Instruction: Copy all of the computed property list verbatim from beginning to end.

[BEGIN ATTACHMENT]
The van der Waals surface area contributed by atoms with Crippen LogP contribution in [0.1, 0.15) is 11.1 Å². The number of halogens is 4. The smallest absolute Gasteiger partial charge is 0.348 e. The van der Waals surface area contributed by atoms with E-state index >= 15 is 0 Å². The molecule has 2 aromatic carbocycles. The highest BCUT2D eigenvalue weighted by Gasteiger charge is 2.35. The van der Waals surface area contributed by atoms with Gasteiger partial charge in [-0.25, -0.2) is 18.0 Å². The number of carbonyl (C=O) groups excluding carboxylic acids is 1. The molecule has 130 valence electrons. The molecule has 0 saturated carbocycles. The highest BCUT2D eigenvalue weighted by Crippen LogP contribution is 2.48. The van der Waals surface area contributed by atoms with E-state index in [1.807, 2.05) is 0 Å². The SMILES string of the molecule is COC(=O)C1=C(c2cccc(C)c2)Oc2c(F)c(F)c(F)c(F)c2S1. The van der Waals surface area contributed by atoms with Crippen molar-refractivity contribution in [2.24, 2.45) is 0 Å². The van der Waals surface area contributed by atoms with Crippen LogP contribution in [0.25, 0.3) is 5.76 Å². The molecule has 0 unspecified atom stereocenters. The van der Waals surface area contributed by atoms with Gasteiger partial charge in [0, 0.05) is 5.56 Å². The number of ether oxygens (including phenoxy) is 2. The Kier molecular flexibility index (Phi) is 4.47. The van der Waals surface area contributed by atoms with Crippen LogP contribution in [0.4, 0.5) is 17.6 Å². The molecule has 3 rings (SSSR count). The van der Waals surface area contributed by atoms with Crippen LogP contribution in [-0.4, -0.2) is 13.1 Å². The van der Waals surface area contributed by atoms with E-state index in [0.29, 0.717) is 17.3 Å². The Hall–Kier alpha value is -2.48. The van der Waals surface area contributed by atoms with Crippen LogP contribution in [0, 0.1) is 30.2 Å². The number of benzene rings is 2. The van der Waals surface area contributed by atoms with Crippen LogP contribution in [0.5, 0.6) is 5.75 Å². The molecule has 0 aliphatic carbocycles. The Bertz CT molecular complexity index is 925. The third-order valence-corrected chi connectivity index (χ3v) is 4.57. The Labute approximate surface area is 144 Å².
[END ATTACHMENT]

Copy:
The van der Waals surface area contributed by atoms with Crippen LogP contribution in [0.1, 0.15) is 11.1 Å². The number of halogens is 4. The smallest absolute Gasteiger partial charge is 0.348 e. The van der Waals surface area contributed by atoms with E-state index >= 15 is 0 Å². The molecule has 2 aromatic carbocycles. The highest BCUT2D eigenvalue weighted by Gasteiger charge is 2.35. The van der Waals surface area contributed by atoms with Gasteiger partial charge in [-0.25, -0.2) is 18.0 Å². The number of carbonyl (C=O) groups excluding carboxylic acids is 1. The molecule has 130 valence electrons. The molecule has 0 saturated carbocycles. The highest BCUT2D eigenvalue weighted by Crippen LogP contribution is 2.48. The van der Waals surface area contributed by atoms with E-state index in [1.807, 2.05) is 0 Å². The SMILES string of the molecule is COC(=O)C1=C(c2cccc(C)c2)Oc2c(F)c(F)c(F)c(F)c2S1. The van der Waals surface area contributed by atoms with Crippen molar-refractivity contribution in [2.24, 2.45) is 0 Å². The van der Waals surface area contributed by atoms with Crippen LogP contribution in [0.25, 0.3) is 5.76 Å². The molecule has 0 unspecified atom stereocenters. The van der Waals surface area contributed by atoms with Gasteiger partial charge in [0, 0.05) is 5.56 Å². The number of ether oxygens (including phenoxy) is 2. The Kier molecular flexibility index (Phi) is 4.47. The van der Waals surface area contributed by atoms with Crippen LogP contribution in [0.4, 0.5) is 17.6 Å². The molecule has 3 rings (SSSR count). The van der Waals surface area contributed by atoms with Crippen LogP contribution in [-0.4, -0.2) is 13.1 Å². The van der Waals surface area contributed by atoms with E-state index in [0.29, 0.717) is 17.3 Å². The Hall–Kier alpha value is -2.48. The van der Waals surface area contributed by atoms with Crippen LogP contribution in [0, 0.1) is 30.2 Å². The number of benzene rings is 2. The van der Waals surface area contributed by atoms with Crippen LogP contribution in [0.5, 0.6) is 5.75 Å². The molecule has 0 aliphatic carbocycles. The Bertz CT molecular complexity index is 925. The third-order valence-corrected chi connectivity index (χ3v) is 4.57. The Labute approximate surface area is 144 Å².